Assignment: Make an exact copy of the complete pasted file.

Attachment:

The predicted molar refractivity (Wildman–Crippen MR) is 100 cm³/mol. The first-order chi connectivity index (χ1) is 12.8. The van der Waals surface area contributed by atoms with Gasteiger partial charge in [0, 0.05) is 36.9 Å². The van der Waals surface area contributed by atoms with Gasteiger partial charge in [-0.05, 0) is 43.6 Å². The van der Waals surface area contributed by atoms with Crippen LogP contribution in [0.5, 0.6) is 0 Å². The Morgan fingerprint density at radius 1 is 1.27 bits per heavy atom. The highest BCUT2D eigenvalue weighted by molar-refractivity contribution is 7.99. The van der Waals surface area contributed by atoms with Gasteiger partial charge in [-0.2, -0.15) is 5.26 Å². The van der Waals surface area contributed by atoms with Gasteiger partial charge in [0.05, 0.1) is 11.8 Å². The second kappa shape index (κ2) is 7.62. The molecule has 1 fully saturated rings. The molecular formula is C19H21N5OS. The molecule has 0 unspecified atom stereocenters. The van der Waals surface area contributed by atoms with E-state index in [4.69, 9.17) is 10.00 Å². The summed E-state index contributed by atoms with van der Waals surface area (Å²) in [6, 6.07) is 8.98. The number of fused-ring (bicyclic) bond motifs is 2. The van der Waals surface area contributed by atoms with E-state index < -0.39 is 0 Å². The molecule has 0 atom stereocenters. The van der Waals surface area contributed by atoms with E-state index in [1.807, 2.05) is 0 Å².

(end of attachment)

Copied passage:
The predicted molar refractivity (Wildman–Crippen MR) is 100 cm³/mol. The first-order chi connectivity index (χ1) is 12.8. The van der Waals surface area contributed by atoms with Gasteiger partial charge in [0, 0.05) is 36.9 Å². The van der Waals surface area contributed by atoms with Gasteiger partial charge in [-0.05, 0) is 43.6 Å². The van der Waals surface area contributed by atoms with Crippen LogP contribution in [0.5, 0.6) is 0 Å². The Morgan fingerprint density at radius 1 is 1.27 bits per heavy atom. The highest BCUT2D eigenvalue weighted by molar-refractivity contribution is 7.99. The van der Waals surface area contributed by atoms with Gasteiger partial charge in [-0.2, -0.15) is 5.26 Å². The van der Waals surface area contributed by atoms with Gasteiger partial charge in [0.05, 0.1) is 11.8 Å². The second kappa shape index (κ2) is 7.62. The molecule has 1 fully saturated rings. The molecular formula is C19H21N5OS. The molecule has 0 unspecified atom stereocenters. The van der Waals surface area contributed by atoms with E-state index in [4.69, 9.17) is 10.00 Å². The summed E-state index contributed by atoms with van der Waals surface area (Å²) in [6, 6.07) is 8.98. The number of fused-ring (bicyclic) bond motifs is 2. The van der Waals surface area contributed by atoms with E-state index < -0.39 is 0 Å². The molecule has 0 atom stereocenters. The van der Waals surface area contributed by atoms with E-state index in [1.807, 2.05) is 0 Å².